I'd love to hear from others about this issue, so if you've got tips, suggestions, or have the same problem tell me about it here.
Caution HE Washer Users: The Pods Have More Suds Than Normal Tide Liquid
Cas shared her experience with this product as it relates to those who have front loaders, also known as HE washing machines.
Tide Pods are certainly dangerous for children. My heart aches for those children and their parents.
However, a word of caution to those who have HE washers. The pods have more suds, which is not good for HE Washers.
I will be donating my container of pods and going back to Tide liquid for HE. The warranty on the washer is not valid if the suds damage the washer.
Thanks so much for sharing your experience Cas.
I was immediately interested in your comment, because you're right, you need to use a soap with lows suds, which is HE compliant, in your machine to keep it from getting messed up. I've written an article all about high efficiency laundry detergent here if anyone is interested in more information about this topic.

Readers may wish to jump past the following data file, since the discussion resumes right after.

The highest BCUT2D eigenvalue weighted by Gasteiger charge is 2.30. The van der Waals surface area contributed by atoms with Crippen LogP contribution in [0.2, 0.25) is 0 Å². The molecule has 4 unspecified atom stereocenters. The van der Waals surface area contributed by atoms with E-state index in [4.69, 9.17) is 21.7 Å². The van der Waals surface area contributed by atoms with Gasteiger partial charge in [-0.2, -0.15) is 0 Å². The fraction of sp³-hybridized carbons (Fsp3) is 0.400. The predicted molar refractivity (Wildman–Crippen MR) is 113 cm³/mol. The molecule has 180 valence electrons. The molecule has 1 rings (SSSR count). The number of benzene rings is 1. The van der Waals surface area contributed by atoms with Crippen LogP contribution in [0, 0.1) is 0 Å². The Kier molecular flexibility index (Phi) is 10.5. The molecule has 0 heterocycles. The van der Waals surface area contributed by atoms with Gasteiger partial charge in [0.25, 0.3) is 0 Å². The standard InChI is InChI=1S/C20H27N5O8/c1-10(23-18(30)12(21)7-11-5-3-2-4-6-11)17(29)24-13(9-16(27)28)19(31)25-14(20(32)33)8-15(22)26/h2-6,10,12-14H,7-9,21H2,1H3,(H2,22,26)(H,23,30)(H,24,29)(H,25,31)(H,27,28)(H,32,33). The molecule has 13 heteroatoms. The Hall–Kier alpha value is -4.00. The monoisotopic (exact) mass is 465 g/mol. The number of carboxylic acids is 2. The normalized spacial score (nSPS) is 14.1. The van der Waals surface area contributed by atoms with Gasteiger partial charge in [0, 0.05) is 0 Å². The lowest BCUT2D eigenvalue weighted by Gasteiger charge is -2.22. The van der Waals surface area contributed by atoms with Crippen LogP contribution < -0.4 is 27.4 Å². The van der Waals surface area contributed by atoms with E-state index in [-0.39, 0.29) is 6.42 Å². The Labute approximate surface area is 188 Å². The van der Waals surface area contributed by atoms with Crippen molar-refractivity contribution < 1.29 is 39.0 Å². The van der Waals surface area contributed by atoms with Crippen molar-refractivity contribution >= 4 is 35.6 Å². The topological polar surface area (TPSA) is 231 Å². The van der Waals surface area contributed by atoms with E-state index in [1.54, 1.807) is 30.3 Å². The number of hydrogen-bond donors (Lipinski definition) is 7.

I am surprised to hear, however, that you think it might harm your machine. Despite the fact that all Tide products are so expensive, I've always felt pretty comfortable with the fact that none of them will ruin my clothes, or in this case a machine, if it says it is HE compatible. Therefore, I did some research about the Pods on Tide's website.
What I learned is that P&G claims that the product works in all types of machines, meaning it is dual compatible. Normally such claims are thoroughly tested in the labs to make sure they are true, for both legal and practical reasons.
I'm not saying this isn't true -- after all I've heard too many horror stories on this site where a product claims to be safe for a surface and it really isn't (here's a blatant example, if you're interested), but I would like to hear from more people with their experiences, just to get a better sense of what others think. (I can't test it myself since I neither have an HE washer, nor can I use the Tide Pods since they all have scent and I only use scent-free laundry supplies!)
And as a bonus I bought some for my 91 year old mother who was complaining about how hard it had become to lift the detergent bottles. (She can't use powder because her hands shake too much and powder flies everywhere.)
I have been using the Pods since shortly after they were introduced.
By the way, I have pretty sensitive skin, but have not been bothered by them.